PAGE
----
Matera: The “Piano” and the Historical Centre Itinerary

The city of Matera also offers interesting places to visit outside the famous Sassi districts. A very attractive area is the so-called Piano, the flat area of more recent urban development, which frames the upper edge of the Sassi.
The itinerary starts from Piazzetta Giovanni Pascoli square, dedicated to the Romagna poet who taught Latin and Greek here between 1881 and 1882, known to the people of Matera as “Piazza del Liceo”: here stands Palazzo Lanfranchi (17th century), the first large building on the Piano, first a seminary and then the site of the city’s classical high school. Today, the building houses the National Museum of Medieval and Modern Art of Basilicata, which, among other sections, has an important gallery of works by Neapolitan artists and a large selection of paintings by Carlo Levi, including the famous 18-metre-long panel ‘Lucania ’61’, which stands out for its size and pictorial quality.
Piazza Pascoli square offers a unique view of the Sasso Caveoso and the surrounding Murgia plateau.
Via Ridola leads to the National Archaeological Museum, housed in the former Baroque convent of Santa Chiara (17th century) and established in 1911, when the local archaeologist Domenico Ridola, after whom the museum is named, donated his collections to the State, the fruit of important research carried out in the Matera area. The museum houses and exhibits significant finds from the Matera and Lucana areas, extraordinary evidence of the numerous stratifications that have taken place in this area since the Palaeolithic period. Continuing along Via Ridola, turning right, we reach Piazza del Sedile square, after passing the Chiesa del Purgatorio and the Chiesa di San Francesco di Assisi churches: the former, built in the 18th century, is the only one in the city with a curvilinear façade, with skulls, skeletons and numerous references to death and penance; the latter, on the other hand, is a medieval church, built in the 13th century, but completely remodelled in the 18th century, in Rococo style, as can be admired today.
Piazza del Sedile square, centrally located between the two Sassi, Caveoso to the south and Barisano to the north, was the political and economic heart of the city in the 16th century. It was home to the Palazzo del Sedile, then the town hall, and today houses the Music Conservatory named after the Matera musician Egidio Romualdo Duni.
Walking along Via Duomo, a unique view of the Sasso Barisano opens up on the left, an enchanting and singular scene, especially at sunset. This brings us to Piazza Duomo square, where the city’s cathedral stands, built in Romanesque-Gothic style in the 13th century and dedicated to Matera’s two patron saints, Saint Eustace and the Madonna della Bruna. Built entirely of tuff blocks (calcarenite), its interior is divided into three naves, which were almost completely remodelled between the 17th and 18th centuries and are now in Baroque style. However, some elements of the original decoration of the medieval structure can still be admired, such as the fresco depicting the Last Judgement attributed to Rinaldo da Taranto (early 14th century) and that of the Madonna della Bruna (13th century), placed on an imposing Baroque altar, carefully inlaid, made in Naples. The cathedral has various altars and chapels on both sides: not to be missed is the one known as ‘del presepe’ (of the nativity scene) because it houses a fine 16th-century stone nativity scene made by the Montescaglioso artist Altobello Persio.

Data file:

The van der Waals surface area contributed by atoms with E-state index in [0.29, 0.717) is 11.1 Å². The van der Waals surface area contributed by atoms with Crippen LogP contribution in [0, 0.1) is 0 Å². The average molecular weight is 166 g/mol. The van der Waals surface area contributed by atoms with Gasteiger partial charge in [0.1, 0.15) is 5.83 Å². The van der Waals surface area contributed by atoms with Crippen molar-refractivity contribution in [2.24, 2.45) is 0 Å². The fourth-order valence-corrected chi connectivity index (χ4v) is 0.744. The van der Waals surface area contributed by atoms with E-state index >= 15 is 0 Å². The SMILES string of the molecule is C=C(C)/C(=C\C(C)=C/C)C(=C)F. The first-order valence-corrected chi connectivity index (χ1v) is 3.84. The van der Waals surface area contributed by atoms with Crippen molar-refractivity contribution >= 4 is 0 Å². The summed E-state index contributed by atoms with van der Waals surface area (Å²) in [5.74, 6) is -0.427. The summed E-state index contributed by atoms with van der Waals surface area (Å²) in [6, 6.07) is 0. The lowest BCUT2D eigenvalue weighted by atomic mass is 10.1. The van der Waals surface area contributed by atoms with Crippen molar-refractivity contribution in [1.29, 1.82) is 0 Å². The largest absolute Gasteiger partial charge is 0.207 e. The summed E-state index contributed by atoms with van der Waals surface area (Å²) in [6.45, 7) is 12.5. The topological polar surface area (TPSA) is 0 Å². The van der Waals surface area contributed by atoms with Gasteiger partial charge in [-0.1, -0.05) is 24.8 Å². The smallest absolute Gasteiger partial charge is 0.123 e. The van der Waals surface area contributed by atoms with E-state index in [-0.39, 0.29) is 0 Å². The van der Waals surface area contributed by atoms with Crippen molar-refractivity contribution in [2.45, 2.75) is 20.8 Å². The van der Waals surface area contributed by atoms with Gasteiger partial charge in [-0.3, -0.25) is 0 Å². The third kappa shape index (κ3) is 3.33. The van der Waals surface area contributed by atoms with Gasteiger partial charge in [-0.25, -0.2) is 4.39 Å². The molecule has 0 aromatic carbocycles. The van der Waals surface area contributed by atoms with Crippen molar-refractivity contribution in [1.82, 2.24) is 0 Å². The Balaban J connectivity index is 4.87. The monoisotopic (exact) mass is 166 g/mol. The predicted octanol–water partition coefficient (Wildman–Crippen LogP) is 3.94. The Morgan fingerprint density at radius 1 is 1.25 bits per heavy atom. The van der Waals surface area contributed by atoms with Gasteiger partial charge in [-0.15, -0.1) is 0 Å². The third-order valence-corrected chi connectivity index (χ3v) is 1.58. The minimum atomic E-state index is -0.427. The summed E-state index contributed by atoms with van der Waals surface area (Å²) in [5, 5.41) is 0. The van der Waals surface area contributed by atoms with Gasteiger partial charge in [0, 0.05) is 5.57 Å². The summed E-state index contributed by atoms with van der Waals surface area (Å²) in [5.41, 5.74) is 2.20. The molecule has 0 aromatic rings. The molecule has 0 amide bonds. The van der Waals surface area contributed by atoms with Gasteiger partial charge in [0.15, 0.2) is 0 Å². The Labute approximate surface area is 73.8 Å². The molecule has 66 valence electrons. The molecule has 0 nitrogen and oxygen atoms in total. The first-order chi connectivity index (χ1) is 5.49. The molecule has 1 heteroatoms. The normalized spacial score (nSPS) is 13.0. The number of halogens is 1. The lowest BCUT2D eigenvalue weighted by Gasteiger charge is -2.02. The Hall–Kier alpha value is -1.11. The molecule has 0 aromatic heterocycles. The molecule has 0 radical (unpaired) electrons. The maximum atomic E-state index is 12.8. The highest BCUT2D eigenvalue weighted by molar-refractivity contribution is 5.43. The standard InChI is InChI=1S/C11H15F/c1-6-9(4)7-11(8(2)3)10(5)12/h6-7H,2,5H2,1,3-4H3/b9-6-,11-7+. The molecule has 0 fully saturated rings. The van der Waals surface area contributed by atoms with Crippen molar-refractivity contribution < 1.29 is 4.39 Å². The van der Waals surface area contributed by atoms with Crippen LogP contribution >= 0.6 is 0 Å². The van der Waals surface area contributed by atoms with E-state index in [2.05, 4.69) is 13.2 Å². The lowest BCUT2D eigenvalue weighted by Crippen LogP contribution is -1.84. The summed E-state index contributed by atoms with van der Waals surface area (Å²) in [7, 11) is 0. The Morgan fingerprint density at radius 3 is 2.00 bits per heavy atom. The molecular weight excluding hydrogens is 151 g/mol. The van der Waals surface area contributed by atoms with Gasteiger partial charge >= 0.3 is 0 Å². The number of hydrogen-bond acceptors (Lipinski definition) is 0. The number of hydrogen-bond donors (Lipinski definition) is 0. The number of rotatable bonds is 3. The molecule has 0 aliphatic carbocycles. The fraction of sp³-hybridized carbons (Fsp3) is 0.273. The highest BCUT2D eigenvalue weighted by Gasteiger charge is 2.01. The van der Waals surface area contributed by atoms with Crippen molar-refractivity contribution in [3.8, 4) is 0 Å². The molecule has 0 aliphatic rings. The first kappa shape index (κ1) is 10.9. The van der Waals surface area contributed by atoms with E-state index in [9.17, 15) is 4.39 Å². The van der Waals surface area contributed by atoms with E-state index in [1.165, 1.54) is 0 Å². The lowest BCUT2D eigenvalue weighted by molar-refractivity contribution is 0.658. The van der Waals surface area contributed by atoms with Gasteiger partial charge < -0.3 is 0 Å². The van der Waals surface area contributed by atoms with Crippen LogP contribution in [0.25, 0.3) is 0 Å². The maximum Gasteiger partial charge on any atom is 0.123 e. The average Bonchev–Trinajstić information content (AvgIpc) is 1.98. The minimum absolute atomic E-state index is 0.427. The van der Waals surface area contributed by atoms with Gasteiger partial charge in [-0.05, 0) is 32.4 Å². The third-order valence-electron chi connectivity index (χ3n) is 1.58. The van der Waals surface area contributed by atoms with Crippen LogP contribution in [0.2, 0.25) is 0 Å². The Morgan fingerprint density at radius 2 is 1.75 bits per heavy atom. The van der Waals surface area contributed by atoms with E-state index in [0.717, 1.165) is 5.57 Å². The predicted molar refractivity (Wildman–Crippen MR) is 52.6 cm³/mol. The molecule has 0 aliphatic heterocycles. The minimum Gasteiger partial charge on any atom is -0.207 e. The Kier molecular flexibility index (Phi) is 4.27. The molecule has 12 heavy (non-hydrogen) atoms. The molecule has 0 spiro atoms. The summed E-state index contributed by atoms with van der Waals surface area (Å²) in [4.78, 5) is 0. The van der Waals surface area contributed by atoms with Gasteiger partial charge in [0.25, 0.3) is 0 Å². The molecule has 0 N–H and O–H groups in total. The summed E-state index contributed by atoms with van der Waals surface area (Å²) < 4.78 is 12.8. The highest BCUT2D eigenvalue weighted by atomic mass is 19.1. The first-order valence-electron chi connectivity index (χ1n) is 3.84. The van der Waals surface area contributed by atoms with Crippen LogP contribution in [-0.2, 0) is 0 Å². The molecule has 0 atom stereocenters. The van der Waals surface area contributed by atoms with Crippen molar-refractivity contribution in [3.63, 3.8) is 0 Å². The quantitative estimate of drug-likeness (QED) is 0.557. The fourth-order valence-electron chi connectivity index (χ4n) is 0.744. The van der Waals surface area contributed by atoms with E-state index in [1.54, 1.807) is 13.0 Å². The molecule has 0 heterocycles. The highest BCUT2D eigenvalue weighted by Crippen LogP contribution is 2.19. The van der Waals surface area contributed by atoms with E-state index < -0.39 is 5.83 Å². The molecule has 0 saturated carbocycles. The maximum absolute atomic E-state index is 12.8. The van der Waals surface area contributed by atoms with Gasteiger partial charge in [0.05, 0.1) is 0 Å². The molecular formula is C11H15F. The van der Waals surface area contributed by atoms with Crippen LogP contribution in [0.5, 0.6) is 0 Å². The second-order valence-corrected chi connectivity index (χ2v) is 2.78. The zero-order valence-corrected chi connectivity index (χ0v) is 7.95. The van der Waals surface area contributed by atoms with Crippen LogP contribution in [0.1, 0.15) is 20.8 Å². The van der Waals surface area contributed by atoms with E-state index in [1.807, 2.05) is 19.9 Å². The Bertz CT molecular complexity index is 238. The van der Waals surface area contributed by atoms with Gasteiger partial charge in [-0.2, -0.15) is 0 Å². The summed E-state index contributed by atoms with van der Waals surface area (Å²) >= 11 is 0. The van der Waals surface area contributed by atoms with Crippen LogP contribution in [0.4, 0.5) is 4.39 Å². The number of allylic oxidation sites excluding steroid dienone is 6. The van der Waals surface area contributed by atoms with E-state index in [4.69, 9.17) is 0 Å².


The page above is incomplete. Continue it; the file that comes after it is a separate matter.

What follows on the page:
Next to the cathedral, in Via Riscatto, where the Count of Matera, Giancarlo Tramontano, was killed in 1514, is the Diocesan Museum (Mata), opened in 2011, with three large rooms displaying works of sacred art, particularly silverware from the cathedral treasury.
From the square, following Via Duomo downhill, you reach Via delle Beccherie, a street that has recently been restored, enhanced and revitalised with the arrival of a number of craft shops, clothing shops and restaurants.
Via delle Beccherie leads to Matera’s main square, Piazza Vittorio Veneto, the city’s living room, dominated by an imposing building, the Palazzo dell’Annunziata, a former 18th-century convent, which now houses the provincial library and the public information point of the Basilicata region (Open space APT).
From the square, precisely from the Guerricchio viewpoint, you can admire the beauty of the Sasso Barisano and Civita, the area at the top of which stands the Cathedral.
Under Piazza Vittorio Veneto there are important hypogea: don’t miss a visit to the Palombaro Lungo, a huge public water tank, entirely excavated by hand in the calcarenite bank and plastered in opus signinum, capable of holding about 5 million litres of water.
From Piazza Vittorio Veneto, take Via San Biagio to Piazza San Giovanni square, formerly known as Piazza San Rocco because of the convent of the same name.
Don’t miss a visit to the charming Church of San Giovanni Battista, dating back to the first half of the 13th century, with its unusual main façade (once a side façade) and its extraordinary capitals, richly decorated and adorned with plant motifs and anthropomorphic and zoomorphic figures.
The itinerary can thus be concluded in a cosy and atmospheric setting.